Grace's Guide

British Industrial History

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December 1936.
November 1952.
September 1953. Vidor Torches.
September 1953. TeleVidor.
September 1953. Vidor Portables.
1955. Model CN432. Exhibit at Amberley Working Museum.
1955. Portables.
Television. Exhibit at the Museum of East Anglian Life.
Television detail. Exhibit at the Museum of East Anglian Life.

Battery and radio manufacturer

of Erith for radio manufacture

of Dundee and South Shields for batteries (1965)

1934 T. N. Cole, managing director of Lissen, left that company sometime after it had been taken over by Ever-Ready, purchased Burndept radio company and set up the Vidor battery company, in direct competition with Lissen/Ever-Ready [1].

Vidor's name came from the initials of Thomas's two daughters, Valerie and Denise, and his wife Rebecca. As a concession to Ever Ready and his agreement with the company, he did not run Burndept and Vidor himself but employed Mr. R.P. Richardson as Managing Director.

1935 Thomas brought an action appealing against the agreement with Ever Ready. An out of court settlement was made and from that time on, relations between Ever Ready and Vidor were strained, not helped by popularity of Vidor batteries with radio dealers because of their competitive prices [2].

1939 Vidor portable radio shown at National Radio Exhibition[3].

1941 Battery production was relocated to a former jute mill in Dundee following an incendiary raid which destroyed most of the Erith works. Other branch works were established at South Shields and Brechin.

1947 - 1958 Various models of radio were manufactured [4]

1954 Vidor Burndept Ltd set up a new laboratory for development of Nucleonics Instruments; Vidor-Burndept Ltd was at Erith[5].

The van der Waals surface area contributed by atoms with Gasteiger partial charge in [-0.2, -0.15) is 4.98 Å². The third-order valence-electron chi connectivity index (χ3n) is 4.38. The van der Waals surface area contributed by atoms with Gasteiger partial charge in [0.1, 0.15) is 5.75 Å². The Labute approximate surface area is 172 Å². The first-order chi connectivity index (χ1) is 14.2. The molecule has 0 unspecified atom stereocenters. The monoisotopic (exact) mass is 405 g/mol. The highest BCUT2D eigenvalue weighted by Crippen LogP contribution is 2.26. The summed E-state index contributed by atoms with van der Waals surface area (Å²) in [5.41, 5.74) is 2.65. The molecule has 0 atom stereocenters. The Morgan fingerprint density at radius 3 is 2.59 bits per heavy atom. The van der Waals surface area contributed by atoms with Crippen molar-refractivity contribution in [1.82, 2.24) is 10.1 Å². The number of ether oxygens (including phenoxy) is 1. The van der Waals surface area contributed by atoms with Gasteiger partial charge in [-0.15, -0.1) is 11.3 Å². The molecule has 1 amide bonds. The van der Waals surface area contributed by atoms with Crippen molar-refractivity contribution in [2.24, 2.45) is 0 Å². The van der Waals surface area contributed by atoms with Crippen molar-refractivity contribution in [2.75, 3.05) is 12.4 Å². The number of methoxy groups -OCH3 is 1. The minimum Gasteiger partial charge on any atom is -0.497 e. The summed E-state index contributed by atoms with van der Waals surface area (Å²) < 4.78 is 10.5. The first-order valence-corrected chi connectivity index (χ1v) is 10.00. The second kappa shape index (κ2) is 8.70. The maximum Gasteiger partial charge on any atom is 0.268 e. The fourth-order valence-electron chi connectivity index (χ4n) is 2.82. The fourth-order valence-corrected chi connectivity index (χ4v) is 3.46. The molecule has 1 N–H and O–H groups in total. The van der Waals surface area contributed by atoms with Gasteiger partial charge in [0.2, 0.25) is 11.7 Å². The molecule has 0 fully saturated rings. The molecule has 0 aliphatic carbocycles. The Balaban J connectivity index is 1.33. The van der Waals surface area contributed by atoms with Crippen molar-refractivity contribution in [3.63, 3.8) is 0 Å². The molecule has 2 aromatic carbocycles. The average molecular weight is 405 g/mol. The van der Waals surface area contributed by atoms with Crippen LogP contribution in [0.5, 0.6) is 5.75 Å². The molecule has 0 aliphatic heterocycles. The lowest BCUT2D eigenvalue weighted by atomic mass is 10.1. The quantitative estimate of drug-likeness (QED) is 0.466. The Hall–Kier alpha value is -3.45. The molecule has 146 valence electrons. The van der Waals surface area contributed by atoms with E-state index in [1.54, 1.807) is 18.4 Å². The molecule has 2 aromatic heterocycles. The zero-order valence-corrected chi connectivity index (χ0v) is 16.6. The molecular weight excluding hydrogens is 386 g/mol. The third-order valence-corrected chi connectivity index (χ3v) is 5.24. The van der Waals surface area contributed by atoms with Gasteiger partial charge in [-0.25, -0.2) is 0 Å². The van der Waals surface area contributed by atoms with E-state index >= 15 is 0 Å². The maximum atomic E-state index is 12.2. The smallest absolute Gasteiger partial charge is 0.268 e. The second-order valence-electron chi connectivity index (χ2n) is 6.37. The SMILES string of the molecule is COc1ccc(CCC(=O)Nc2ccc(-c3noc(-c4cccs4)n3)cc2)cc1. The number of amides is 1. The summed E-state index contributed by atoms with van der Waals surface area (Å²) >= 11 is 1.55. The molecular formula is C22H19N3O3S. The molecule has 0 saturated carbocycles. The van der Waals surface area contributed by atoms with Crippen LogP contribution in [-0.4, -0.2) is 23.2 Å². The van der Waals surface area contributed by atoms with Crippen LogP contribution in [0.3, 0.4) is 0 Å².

1962 Royston Industries acquired Vidor[6] using large amounts of money borrowed from bank[7].

1963 Royston Industries reorganized its Vidor battery company[8].

1963 Started exporting battery manufacturing plant

1965 Large contract from India, the 6th for battery manufacturing plant in the past 2 years[9].

1965 Contract signed with ITT to supply battery manufacturing plant for a chain of factories around the world; the project would be handled by STC[10].

1966 Royston Industries announced that Vidor Ltd/Burndept Ltd had received an important contract from STC; this would further establish the VIDOR name internationally[11].

1966 Contract to supply batteries to the USA[12]. Contract to supply factory to Bulgaria[13].

1967 Receiver appointed to Royston Industries after losses[14].

1968 Crompton Parkinson purchased the Vidor and Burndept (installer of battery making factory) subsidiaries of Royston Industries[15].

1969 Licence to manufacture dry batteries granted to company in Argentina; Vidor would supply battery making equipment and have a substantial stake in Vidor Argentina [16].

See Also


Sources of Information

  1. Wolverhampton Local History[1]
  2. Wolverhampton Local History [2]
  3. The Times, 24 August 1939
  4. Vidor [3]
  5. The Times, 17 February 1954
  6. The Times, 19 October 1962
  7. The Times, 10 October, 1962
  8. The Times, 29 October 1963
  9. The Times, 28 June 1965
  10. The Times, 7 December 1965
  11. The Times, 4 August 1966
  12. The Times, 18 April 1966
  13. The Times, 24 October 1966
  14. The Times, 8 December 1967
  15. The Times, 13 February 1968
  16. The Times, 4 August 1969